Penguin now became a part of Google’s core algorithm. It became a real-time update and if you worked on your link profile after this update, you would not have to wait for the next update to see better search rankings. Post this update Penguin would not punish sites with spammy backlinks, rather it would consider spammy backlinks equivalent to no backlinks.
history-of-seo, CCBot/2.0 (https://commoncrawl.org/faq/)
Things to Remember about Penguin
Google Penguin Update
After Penguin, you need to ensure that your backlinks are relevant and come from sites that have high-quality content. You need to have diverse anchor texts for each of your backlinks. You should not use targeted keywords in your anchor texts – rather go for anchor texts that make your links more natural. Buying links and link-building automation are not advisable as well. All you can do is aim for quality backlinks and brand mentions – the trick is to consistently pitch interesting story ideas and tips to journalists.
Introduction to the Knowledge Graph – 2012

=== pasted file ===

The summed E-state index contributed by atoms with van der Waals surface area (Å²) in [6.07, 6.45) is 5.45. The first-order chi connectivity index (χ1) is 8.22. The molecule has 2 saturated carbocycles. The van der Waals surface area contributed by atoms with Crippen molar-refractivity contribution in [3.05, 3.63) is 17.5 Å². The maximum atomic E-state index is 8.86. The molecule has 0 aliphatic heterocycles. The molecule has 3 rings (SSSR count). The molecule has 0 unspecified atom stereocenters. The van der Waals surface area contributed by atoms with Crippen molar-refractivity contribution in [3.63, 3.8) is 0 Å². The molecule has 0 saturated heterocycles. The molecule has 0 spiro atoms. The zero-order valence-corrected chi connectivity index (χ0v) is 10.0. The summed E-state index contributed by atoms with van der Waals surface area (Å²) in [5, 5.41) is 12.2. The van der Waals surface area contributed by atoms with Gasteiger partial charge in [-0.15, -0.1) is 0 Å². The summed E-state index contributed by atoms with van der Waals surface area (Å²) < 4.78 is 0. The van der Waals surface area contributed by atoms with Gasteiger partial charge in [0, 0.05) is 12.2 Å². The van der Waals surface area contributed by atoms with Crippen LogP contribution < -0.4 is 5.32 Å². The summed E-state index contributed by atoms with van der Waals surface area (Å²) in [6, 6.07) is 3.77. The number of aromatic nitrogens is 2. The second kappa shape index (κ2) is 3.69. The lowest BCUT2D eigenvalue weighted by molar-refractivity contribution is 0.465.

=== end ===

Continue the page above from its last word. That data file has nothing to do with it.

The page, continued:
Google introduced the knowledge graph to further enhance the quality of search results. It started showing knowledge panels, boxes, and carousels to online searchers. This was another of Google’s technical developments towards making search more intelligent. It was the search engine’s move to go beyond keyword-based search – to a more semantic, meaningful approach. Google now started understanding the meaning of search queries and their relevance to real-world entities. This helped the search engine to predict the intent behind searcher queries and provide the right answers to complex questions from online searchers.
Knowledge Graph Example
Hummingbird – September 2013
The algorithm update from Google was designed to address natural language and conversational search queries. The Hummingbird update came as an improvement in Google’s search technology and would impact 90 percent of the searches worldwide. The key aim of Hummingbird was to understand language and voice search in a very natural way and provide answers that fulfilled searcher intent. The results from local search queries also improved drastically after this update.
Mobilegeddon – 2015